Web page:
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Los Angeles County Funds Parks in Perpetuity

Third in a Three-Part Series on the Use of GIS to Promote Greater Access to Parks

In Los Angeles County, residents of the city of Baldwin Park face the sad irony that there isn’t much parkland in their community, and the parks that exist are in disrepair due to overuse.

The National Parks and Recreation Association established the goal of 10 acres of parks per 1,000 people, and the Trust for Public Land aims for each citizen to live within a 10-minute walk (half a mile) from a park.

Baldwin Park has only 0.28 acres of parks per 1,000 people, with just 22 percent of the population within walking distance of a park. Countywide, those figures are better but still far short of The Trust for Public Land’s goals. The county average is 3.3 acres per 1,000 people, and just 50 percent of residents are within a 10-minute walk from a park.

This data is the outcome of a comprehensive countywide needs assessment conducted to present a well-researched ballot measure to fund park improvements.

“The assessment laid the groundwork for a proposed expenditure plan that includes a dedicated source of funding for all the high-need areas in the county,” says Mary Creasman, California director of government affairs, Trust for Public Land.

Baldwin Park, Park Need Assessment
Analysis shows that much of Baldwin Park has a high need for new parks.

Needs and dollars

The county crafted Measure A for safe, clean neighborhood parks, open space,  and beaches; river protection; and water conservation. Measure A asked Los Angeles County voters to approve an annual special tax of 1.5 cents per square foot of improved property, funding parks for the long term. The tax per homeowner is projected to cost $22.50 a year for a 1,500 square-foot home, with larger landowners paying more.

Each of the 188 study areas in the Parks Needs Assessment received an expenditure plan. At public presentations, maps and other visuals showed proposed improvements and areas prioritized because of high need, like Baldwin Park.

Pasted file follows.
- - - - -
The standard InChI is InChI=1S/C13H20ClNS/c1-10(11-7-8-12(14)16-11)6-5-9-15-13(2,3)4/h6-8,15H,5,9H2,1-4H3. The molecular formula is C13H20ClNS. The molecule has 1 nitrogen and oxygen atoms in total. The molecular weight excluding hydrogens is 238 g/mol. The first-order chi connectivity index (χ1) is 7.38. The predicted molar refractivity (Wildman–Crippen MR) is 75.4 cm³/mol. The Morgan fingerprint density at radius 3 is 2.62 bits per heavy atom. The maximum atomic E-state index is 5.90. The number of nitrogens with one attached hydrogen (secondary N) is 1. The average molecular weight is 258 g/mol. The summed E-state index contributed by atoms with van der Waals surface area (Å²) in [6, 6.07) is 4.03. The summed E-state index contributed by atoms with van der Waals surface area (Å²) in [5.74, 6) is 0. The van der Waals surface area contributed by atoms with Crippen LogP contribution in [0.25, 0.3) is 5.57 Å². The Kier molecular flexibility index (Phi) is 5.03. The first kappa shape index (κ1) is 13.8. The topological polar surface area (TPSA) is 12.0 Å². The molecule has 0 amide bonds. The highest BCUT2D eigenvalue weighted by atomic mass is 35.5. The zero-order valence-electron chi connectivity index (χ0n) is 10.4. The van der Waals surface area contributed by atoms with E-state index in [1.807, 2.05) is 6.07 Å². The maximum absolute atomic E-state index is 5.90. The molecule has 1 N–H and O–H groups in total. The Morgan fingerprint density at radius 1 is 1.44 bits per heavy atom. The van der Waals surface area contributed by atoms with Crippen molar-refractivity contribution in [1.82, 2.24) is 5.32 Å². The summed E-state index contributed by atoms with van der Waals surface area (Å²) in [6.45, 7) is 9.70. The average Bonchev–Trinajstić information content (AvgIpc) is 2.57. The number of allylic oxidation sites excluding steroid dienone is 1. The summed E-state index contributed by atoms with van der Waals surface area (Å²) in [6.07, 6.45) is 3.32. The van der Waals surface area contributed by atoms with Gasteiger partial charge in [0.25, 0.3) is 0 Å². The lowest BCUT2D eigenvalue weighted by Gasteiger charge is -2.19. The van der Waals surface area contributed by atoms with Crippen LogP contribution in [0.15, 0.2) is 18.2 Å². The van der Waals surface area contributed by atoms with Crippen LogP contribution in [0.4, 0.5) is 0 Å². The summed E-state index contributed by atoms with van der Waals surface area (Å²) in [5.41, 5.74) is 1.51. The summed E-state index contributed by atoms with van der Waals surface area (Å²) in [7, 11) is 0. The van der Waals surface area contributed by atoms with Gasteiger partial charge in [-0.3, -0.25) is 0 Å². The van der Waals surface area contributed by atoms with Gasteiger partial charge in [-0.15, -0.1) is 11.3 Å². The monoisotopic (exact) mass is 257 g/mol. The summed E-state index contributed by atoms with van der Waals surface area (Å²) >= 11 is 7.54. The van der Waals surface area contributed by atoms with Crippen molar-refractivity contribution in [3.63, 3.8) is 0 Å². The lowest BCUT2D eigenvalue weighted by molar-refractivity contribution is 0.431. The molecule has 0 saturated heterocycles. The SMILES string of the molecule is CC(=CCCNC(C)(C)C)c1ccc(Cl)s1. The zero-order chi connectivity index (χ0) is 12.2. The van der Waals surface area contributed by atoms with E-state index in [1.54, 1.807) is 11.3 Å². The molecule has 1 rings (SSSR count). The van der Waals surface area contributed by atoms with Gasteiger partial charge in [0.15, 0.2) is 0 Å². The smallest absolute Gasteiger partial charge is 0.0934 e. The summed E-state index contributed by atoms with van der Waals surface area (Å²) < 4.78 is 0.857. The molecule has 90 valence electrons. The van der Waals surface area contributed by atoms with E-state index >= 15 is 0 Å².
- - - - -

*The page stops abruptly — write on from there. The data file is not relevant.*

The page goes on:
“We use [the term] ‘high need’ instead of saying ‘underserved,’ ‘park poor,’ or the word ‘equity,'” says Clement Lau, departmental facilities planner with the Los Angeles County Department of Parks and Recreation. “We believe that the data and the map show us areas of highest need.”

Of the 188 study areas, a total of 43 were prioritized as high or very high need. The funding measure sets aside 13 percent of the monies generated from the tax to specifically address the issues in those areas.

Maps were central to the community meetings. We printed these maps on large display boards, and people gravitated to them.

Clement Lau, departmental facilities planner with the Los Angeles County Department of Parks and Recreation

Maps of action

At the same time that the needs assessment was being worked on, officials launched a stakeholder education effort. They reached out to the business community, labor, nonprofits, open space advocates, and economic and racial justice organizations. More than 100 local, state, and national organizations joined the Our Parks Coalition to get Measure A passed.

Armed with input, the findings from the needs assessment, and individual park plans, officials next needed to present ideas to the public. Each of the 188 study areas had a separate meeting and its own maps.

The maps included the following: